It’s been 16 years since Scott Mannion released music with his duo The Tokey Tones. Now the Lil' Chief co-founder is back with his first ever solo album, Loving Echoes. RNZ Music is stoked to the first to share his video for single ‘You Are the Substance That I Can't Live Without...’
We spoke to Mannion about why it's taken so long.
Together they devised songs that were delightfully whimsical, all soft naive vocals, delicate xylophone, jangle, analogue synths and tambourine. Sparklehorse was an obvious influence, and the arrangements had Brian Wilson-sized ambition.
But then, there was silence. Mannion says he just got busy.
He, along with Jonathan Bree of The Brunettes and fellow musician Gareth Shute, had set up Lil’ Chief Records. It really built a scene: The Brunettes got international attention, touring with U.S. indie band The Shins, and over the next few years, the label released music by Lawrence Arabia, The Ruby Suns, Shaft, and Ed Cake.
Mannion never stopped recording music, but he’s a perfectionist and an introvert - nothing was ever quite good enough to share with the world.
But now, finally, sixteen years since the Tokey Tones, comes Mannion’s solo debut album Loving Echoes. It’s not the album he’d have made sixteen years ago, but there’s a definite family resemblance.
His Lil’ Chief brothers Ryan McPhun of the Ruby Suns, Lawrence Arabia and Jonathan Bree have all had a hand in shaping these songs, and there’s still layers of twinkling synths and xylophone, crooning oohs and aahs, and a clutch of strings.
But now Mannion has experiences he needs to purge, tales of love and heartbreak.
“It’s extremely autobiographical.”
He left New Zealand on New Years Eve 2008 with his partner at the time. They stopped by Japan, where she was from, and settled in Wales, which was miserable. The weather and the cost of living eventually led them to Spain, to an idyllic-sounding small town called Chelva (pop. 1,498).
“It’s very Mediterranean, dry, it’s surrounded by olive trees, almond trees, it’s close to Valencia which is famous for its oranges, so there are a lot of orange groves.
"It’s a medieval village, which doesn’t have a lot of ex-pats there. On the Spanish coast, you have hundreds of thousands of British people, but in this village, there’s just a handful. I was the first native English speaker there.”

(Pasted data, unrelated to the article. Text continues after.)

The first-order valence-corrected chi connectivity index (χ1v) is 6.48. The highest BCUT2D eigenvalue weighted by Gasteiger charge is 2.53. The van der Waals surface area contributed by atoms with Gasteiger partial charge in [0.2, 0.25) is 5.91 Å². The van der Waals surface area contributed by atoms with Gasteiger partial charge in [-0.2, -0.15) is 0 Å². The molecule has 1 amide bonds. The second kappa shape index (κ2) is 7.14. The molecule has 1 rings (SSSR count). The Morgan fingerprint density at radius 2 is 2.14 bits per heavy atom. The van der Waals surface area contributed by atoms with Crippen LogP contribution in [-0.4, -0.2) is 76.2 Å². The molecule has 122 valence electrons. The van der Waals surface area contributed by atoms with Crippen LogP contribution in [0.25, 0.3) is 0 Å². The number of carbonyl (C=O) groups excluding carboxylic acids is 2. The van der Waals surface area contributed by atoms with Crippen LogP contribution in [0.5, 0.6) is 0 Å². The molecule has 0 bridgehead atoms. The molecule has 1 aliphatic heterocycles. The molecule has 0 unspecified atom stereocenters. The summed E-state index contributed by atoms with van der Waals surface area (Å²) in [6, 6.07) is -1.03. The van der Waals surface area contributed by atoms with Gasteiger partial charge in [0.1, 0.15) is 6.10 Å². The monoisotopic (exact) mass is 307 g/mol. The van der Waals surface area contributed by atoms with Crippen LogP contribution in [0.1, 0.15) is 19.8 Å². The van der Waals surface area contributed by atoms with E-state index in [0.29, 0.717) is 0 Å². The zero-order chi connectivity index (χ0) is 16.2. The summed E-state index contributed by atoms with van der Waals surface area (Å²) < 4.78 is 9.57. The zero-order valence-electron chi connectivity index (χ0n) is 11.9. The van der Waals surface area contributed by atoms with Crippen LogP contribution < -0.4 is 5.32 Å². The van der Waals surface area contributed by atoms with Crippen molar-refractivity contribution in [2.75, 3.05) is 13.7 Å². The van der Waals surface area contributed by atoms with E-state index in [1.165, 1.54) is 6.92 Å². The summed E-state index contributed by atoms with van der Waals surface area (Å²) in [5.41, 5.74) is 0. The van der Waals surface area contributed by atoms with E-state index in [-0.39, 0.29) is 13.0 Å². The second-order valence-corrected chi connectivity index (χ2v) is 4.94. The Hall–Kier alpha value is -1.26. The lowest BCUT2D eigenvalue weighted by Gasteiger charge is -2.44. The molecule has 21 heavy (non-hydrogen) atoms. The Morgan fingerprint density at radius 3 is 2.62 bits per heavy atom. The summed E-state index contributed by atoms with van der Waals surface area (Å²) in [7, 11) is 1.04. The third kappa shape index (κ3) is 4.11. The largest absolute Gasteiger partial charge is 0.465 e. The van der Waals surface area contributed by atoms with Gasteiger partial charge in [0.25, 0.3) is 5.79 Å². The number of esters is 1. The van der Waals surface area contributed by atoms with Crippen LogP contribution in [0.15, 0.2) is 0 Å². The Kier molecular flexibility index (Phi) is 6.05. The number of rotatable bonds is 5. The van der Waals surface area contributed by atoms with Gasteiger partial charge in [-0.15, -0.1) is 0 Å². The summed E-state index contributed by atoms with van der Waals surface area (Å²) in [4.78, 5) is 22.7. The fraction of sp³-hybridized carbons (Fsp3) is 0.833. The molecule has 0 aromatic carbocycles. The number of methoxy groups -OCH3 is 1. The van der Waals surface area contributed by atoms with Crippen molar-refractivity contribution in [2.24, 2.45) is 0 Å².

A Dutch sound-artist couple were offering a residency in a four-story house. Rent was cheap, and old analogue synths came with the package.
“It was a loose residency. They were renting out a couple of houses, and they just wanted artists to be there. And if someone came to work there, they wanted them to leave a piece behind.”
Mannion left himself there. His nine-year relationship fell apart, and that’s chronicled in Loving Echoes.
“Some of the songs were written before the end, but about the decline. That was completely devastating.
"It was very isolating being in that town, at that time, dealing with that, and I was on the verge of coming back to New Zealand, but on the other hand it was incredible for writing.
"Just being there, and being able to really… go into it was also healing.”
Ah, heartbreak, the songwriter's greatest muse of all.
But he also found a new love, with Greek-American artist Julie Karpodines, who also moved to Chelva for the residency. So, the beginning of the record is all about the beginning of a relationship.
It’s a brave move, for someone so shy, to bare all lyrically, and it’s not something he did with The Tokey Tones.
“I mean, there might be the odd line, which meant something more to me, but it was generally quite fantastical, just whatever came to me.
“So it’s really different for me to be writing in this way, but I feel good about it, being honest. And there are certain things that have happened to me that I can’t really tell people directly, but I can put it in a song.”
Mannion and his fiancee have bought a run down 300-year-old house in Chelva, which they’re slowly DIY renovating, the test of any solid relationship. Spain works as a European base for Lil Chief Records, and the cost of living is still a lot cheaper than Auckland, so for now, he has no plans to return home, to live, at least.